“The pronoun issue is straightforward,” added Peterson. “I won’t mouth the words of ideologues, because when you do that you become a puppet for their ideology.” The professor said he believes the writing in the Ontario Human Rights Commission’s terms and definitions is in his view “incoherent, over-inclusive and all encompassing” and has had a disproportionate impact on language used by other government bodies, including the federal Department of Justice. He said he fears Bill C-16 could lead to legal action against legitimate discussion and research on gender and sexuality, including research on the “biological origins of gender.”
However, a legal expert says the proposed legislation will advance human rights from a practical and symbolic standpoint. “Bill C-16 is important and plays a practical role because it will allow trans people a means with which to seek redress under the law,” said Kyle Kirkup, a professor at the University of Ottawa Faculty of Law who specializes in laws regulating contemporary norms of gender identity and sexuality. “It also plays the symbolic function of letting trans people know that the government recognizes them.”
a colleague at U of T said that Peterson is wrong in his assumptions and is failing to live up to his responsibilities as a faculty member. “All that is necessary to invalidate a faulty claim is one counterexample,” said physics professor A.W. Peet. “Here, I am that counterexample. I openly defy Peterson by existing: I am nonbinary and transgender.”
Peet said that, while Peterson has a right to free speech, he is held to a higher standard as a professor, which includes a professional duty of care for the entire student body: “I refuse to stand by and just let him hurt vulnerable genderqueer members of the university community… Academic freedom was never intended to be used as a general-purpose shield against professorial accountability.”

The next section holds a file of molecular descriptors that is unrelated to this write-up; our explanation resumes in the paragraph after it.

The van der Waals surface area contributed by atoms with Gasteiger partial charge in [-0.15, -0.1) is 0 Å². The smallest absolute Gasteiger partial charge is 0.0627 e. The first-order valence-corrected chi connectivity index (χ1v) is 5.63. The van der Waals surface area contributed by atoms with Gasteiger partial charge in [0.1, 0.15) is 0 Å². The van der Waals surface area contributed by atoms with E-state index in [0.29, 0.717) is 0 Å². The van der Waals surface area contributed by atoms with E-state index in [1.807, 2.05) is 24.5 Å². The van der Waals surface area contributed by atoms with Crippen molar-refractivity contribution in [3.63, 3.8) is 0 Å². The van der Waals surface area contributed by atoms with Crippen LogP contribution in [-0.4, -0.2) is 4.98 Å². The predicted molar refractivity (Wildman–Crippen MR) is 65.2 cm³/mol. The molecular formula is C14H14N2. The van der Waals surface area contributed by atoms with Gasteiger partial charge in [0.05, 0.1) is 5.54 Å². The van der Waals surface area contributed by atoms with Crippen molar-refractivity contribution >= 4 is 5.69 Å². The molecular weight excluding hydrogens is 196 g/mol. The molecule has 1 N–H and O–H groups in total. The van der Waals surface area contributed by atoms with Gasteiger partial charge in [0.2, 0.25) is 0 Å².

“If Peterson fears the Trudeau government passing Bill C-16 into law, he should smarten up his act by upgrading his ethics circuits, not by trying to marshal opposition to basic human rights protections for people he refuses to even try to understand,” added Peet.
The University of Toronto said there have been no formal complaints about Peterson’s video lecture. “If we do receive any we will consider them through our policies, which are consistent with provincial legislation,” said spokesperson Althea Blackburn-Evans.
“Universities are places where people exchange ideas and have different opinions,” she added. “Discussion and debate happen at U of T every day.”
Blackburn-Evans noted that Professor Peterson’s views are his own, and that “all members of our community are expected to comply with U of T’s policies and guidelines around creating a teaching and learning environment that is free from discrimination and harassment on any of the prohibited grounds.”
In his video, Peterson suggests the “overrepresentation of social justice warrior-type activists” in government may have impacted the tabling of legislation, noting also “our current Premier (Kathleen Wynne) is lesbian in her sexual preference.” He goes on to claim the LGBTI community “has become extraordinarily good at organizing themselves and has a fairly pronounced and very, very sophisticated radical fringe.”
Peterson, who is an expert on personality and the psychology of religion, joined the University of Toronto in 1998. Prior to that he taught at Harvard University.